Monthly Archives: March 2015

Quarter For Your Thoughts

“The first impression of [Israel] was of the strangely small scale of everything. But before nightfall one came to realize that this is an intrinsic part- that God wants to show us nothing is great or small to Him who inhabited eternity in its dimensions of space as well as time. It is a pivot land – and pivots are apt to be small things in the eyes of those who do not understand their meaning.” – Lilias Trotter (From A Blossom in the Desert, page 203.)

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You’ve heard the phrase, “turn on a dime”? Well this time, I turned on a quarter.  Blame inflation.
It was a while in coming. The quarter, I mean. Actually, it was twelve days ago that my son lost it. No, I take that back; he knew where it was. He just couldn’t get it.
It was inside his body.
It stopped briefly in his throat, which took years off my life. (Don’t you hold your allowance in your mouth when you wrestle with your brothers?) But then it passed more calmly into his stomach. It took a leisurely stroll though his intestines. At some point in the last week, it exited the premises. I missed it.
Never has twenty five cents been so anticipated. (Except perhaps when one of my kids is expecting the tooth fairy’s inaugural visit.)
Since it made it successfully though the esophagus, I had decided it didn’t necessitate an Emergency Room visit (I try to save those for brain infections.) But, like any parent with wi-fi would have, I googled possible scenarios. Apparently my five year old isn’t the first to swallow a quarter and forget to chew it first.  Some people said it would pass harmlessly along its way. Unless it didn’t.
So we waited.

the Henry
the Henry

It’s not the first time a child has swallowed something undigestible (other than bubblegum, red dye #40, and good old fashioned dirt).  Ben swallowed my earring when he was ten months old.  But he was wearing a diaper, so checking for a diamond in the rough was a bit easier than with five year old Henry.  That was interesting.

I finally called the doctor.  He recommended an x-ray.  So I trooped all six kids over to the health center, pushing wheelchairs and double strollers across the parking lot against a biting winter wind.  Half a dozen hands smashed the automatic door opener buttons repeatedly until the security guard gently pushed his from inside.  We know how to make an entrance.  I had visions of Child Protection Services storming the double doors behind us and commandeering my children from the unfit mother who feeds her kids pocket change.  Thankfully, it was fairly quick.  We escaped before they arrived.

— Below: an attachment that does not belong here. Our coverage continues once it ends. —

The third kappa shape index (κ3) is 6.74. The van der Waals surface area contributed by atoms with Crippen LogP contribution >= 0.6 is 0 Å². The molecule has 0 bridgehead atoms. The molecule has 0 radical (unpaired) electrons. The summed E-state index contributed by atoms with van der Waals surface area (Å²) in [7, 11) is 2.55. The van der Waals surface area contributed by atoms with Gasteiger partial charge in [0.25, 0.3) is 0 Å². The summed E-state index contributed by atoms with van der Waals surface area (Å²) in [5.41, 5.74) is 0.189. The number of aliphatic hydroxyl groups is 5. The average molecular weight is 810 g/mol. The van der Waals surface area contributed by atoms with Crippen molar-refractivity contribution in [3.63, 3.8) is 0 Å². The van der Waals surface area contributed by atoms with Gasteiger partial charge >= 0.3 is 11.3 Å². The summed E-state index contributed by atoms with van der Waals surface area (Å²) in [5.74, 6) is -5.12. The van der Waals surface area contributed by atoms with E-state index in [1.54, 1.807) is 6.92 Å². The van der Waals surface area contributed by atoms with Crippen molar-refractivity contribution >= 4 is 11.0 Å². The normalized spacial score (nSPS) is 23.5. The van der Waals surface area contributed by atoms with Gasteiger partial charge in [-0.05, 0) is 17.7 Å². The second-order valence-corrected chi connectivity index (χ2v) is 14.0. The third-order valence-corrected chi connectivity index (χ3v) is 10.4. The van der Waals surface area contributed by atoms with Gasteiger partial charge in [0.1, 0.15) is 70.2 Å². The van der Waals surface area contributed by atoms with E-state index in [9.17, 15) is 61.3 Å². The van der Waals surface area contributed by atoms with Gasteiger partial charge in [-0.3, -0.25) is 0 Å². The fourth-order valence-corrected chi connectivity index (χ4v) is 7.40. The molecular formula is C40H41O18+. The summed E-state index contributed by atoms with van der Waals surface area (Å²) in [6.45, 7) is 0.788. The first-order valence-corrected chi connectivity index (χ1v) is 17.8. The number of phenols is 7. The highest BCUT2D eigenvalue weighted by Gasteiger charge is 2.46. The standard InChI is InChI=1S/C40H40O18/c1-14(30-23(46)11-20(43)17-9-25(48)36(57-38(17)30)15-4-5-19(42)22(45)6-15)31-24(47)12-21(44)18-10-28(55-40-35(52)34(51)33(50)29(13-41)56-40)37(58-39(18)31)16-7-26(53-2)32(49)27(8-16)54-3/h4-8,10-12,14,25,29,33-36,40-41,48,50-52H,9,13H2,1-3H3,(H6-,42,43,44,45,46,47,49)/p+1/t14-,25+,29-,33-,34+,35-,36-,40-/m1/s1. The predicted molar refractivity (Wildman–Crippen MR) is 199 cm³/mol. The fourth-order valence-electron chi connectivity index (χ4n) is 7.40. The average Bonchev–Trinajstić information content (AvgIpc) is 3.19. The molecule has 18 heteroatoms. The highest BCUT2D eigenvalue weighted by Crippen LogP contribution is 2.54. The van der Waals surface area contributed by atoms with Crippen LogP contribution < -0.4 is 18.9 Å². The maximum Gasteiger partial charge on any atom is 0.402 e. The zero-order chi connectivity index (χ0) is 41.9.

But driving home, I reflected on the scene.  Who could have thought this would be my life?  I remember being 18 and halfway around the world in college, slightly chubby from having just discovered Nutella, wondering what the future would hold.  The wife of one of the teachers prayed with me one evening.  Afterwards, she described a little rowboat tied up to a dock.  It pulled against the ropes that held it, but couldn’t leave with the outgoing tide.  Not yet.  I was nonplussed.  Was that my life?  I wondered what I had to do to get free from the ropes.  I was ready!  Why couldn’t I go?

For years, I realized, I had been waiting.  Waiting to attain, to grow up.  Waiting for the future.  But I didn’t need to wait anymore.  (Except for bedtime. Always.)  Like many women, I’d been raised with the expectation I would “do something” with my life.  Wife and mom might be some my hats, but not the only.  Why settle?  I could be woman of consequence. I could have a full, meaningful life.  I could effect many lives as a teacher, a journalist, a nurse, or a missionary.

But here I was looking for pocket change in the nether regions of my son’s gut.

Here I was driving a rusting Yukon brim full of car seats and a wheelchair with light-up wheels.

Here I was explaining fractions and proper nouns around the dining room table and trying not to cry over spilled cheerios and milk.

Here I was, wife and motherhood overflowing the twenty four hours of every single day.

And I realized as I left the x-ray building with my ducklings trailing behind, that here, right where I was, I was doing my life’s work.  My magnum opus in puddle boots.  This work, no matter how menial, tedious, and sticky, was my greatest accomplishment. Sure, I could do other things, but nothing of greater consequence or longer lasting effect.  I wasn’t waiting for the big purpose of my life.

I was living it.

In waiting for a quarter, I realized I didn’t need to wait anymore.  I was no longer tied to the dock.  My little ship had sailed.  (Actually, it was rowing across choppy waters breathlessly, but definitely going somewhere.)

I shouldn’t despise the days of small things.  Turns out they’re the pivotal days of my life.

Hope no one has to swallow anything bigger for me to learn the next lesson.  This could get expensive.

The Dull Moment

Call me Ishmael.
I chase an elusive, white-legged, chubby toddler in an endless loop around the cluttered house. He’ll be the death of me if I can’t get him first. And even then…